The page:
Group think spills over into car names. They’re killing me. Back in the day, car names held a degree of romance. Buick Riviera. Cadillac Fleetwood Brougham. Hudson Terraplane. Rolls Royce Silver Wraith. Corvette’s Sting Ray really did look like a sting ray. And I doubt that anyone knew what this thing was when it was first introduced in 1938. But years later Douglas Adams, author of The Hitchhiker’s Guide to the Galaxy, knew a good name for an alien journalist when he saw it: Ford Prefect.

Today’s cars? Walk through a mall parking lot reading the names of the vehicles, and be prepared to be walloped by the numb world of marketing. Prius, Scion, Fiesta, Forte, Elantra, Altima, Fusion. The focus groups that approve of these names even named a car for themselves. The Ford Focus. But the car of today that I most fear is the Ford Probe. Who wants to be stopped at a red light, only to get rear-ended by a probe?

The Critical Mass

OK, so call me a Twit

I continue to arrive in the the 21st century: Follow me on Twitter @jeffspevak1.

I started Tweeting last month because Steve Martin wasn’t doing interviews. But Martin is a big Tweet guy, with 2.7 million followers. Maybe, if I sent him some Tweets, he’d respond. That would be like an interview, right? So I directed four quick Tweets to him, each one focusing on an aspect of his life. Collecting art, playing the banjo,  his comedy and his writing:

Jeff Spevak @jeffspevak1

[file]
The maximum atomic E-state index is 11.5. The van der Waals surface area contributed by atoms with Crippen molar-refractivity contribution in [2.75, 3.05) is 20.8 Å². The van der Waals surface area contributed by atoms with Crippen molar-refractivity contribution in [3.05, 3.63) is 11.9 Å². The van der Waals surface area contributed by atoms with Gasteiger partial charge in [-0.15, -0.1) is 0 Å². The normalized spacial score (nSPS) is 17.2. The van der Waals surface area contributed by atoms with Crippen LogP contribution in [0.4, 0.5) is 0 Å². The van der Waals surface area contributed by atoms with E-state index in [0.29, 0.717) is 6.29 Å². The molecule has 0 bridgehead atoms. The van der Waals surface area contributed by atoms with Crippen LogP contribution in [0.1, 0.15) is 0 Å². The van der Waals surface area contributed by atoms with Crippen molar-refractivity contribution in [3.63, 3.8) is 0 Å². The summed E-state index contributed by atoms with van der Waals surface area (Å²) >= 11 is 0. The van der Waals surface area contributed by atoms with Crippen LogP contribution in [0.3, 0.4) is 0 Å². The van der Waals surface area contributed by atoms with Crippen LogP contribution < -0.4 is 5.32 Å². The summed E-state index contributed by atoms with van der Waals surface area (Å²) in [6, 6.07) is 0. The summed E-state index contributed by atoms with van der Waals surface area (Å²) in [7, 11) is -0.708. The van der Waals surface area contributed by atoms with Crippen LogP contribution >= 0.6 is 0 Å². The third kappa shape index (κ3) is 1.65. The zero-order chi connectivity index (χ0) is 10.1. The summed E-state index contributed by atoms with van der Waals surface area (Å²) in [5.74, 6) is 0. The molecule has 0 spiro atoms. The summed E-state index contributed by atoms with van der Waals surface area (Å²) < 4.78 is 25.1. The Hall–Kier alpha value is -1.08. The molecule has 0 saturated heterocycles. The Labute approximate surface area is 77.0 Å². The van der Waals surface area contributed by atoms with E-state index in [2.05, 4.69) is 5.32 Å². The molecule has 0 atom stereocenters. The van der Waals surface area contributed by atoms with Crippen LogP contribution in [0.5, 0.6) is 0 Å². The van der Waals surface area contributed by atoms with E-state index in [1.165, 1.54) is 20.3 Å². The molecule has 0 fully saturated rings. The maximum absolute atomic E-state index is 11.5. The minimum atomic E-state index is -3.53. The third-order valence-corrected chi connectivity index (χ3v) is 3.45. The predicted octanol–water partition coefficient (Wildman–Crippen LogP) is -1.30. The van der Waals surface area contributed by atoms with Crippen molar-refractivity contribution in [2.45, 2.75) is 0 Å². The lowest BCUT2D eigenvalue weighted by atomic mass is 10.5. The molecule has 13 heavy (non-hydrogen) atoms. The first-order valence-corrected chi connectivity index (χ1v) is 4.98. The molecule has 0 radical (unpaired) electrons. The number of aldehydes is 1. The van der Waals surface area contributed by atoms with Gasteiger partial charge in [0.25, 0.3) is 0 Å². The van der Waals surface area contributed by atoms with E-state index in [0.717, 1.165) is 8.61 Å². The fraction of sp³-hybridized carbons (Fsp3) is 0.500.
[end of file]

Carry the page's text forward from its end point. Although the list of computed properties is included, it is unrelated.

@SteveMartinToGo $120 million for Edvard Munch’s “The Scream?” Isn’t Thomas Kinkade a better investment?

Jeff Spevak @jeffspevak1

@SteveMartinToGo Has the banjo ever figured in the commission of a serious crime? If so, I can’t find it.

Jeff Spevak @jeffspevak1

@SteveMartinToGo What’s this about a curse on those who first enter the tune of King Tut? Are you OK?

Jeff Spevak @jeffspevak1

@SteveMartinToGo In “Picasso at the Lapin Agile,” the painter encounters Albert Einstein in a bar. Ty Cobb could out-drink them both.

As best as I could figure, Martin never replied. Unless this was directed at me, I’m not sure:

Steve Martin @SteveMartinToGo

Working on reality show based on Venus’s transit across the Sun.

So he’s saying he’s too busy to respond right now. But I’ve made lots of new friends. Twitter recommended that I follow Alton Brown, who is one of my favorite celebrity chefs. And the actor George Takei. And comedian Albert Brooks. I’ve also discovered that I can use Tweeting for self-promotion:

Jeff Spevak @jeffspevak1

I’ll have copies of my book “Chasing the Wind” at “First Fridays” at the Hungerford Building, 1115 E. Main St., Studio 307.

And restaurant reviews:

Jeff Spevak @jeffspevak1

Favorite restaurant Mr. Dominic’s re-opened today. Just had the swordfish au poivre and grilled Lonsberry.

But mostly, it’s important stuff: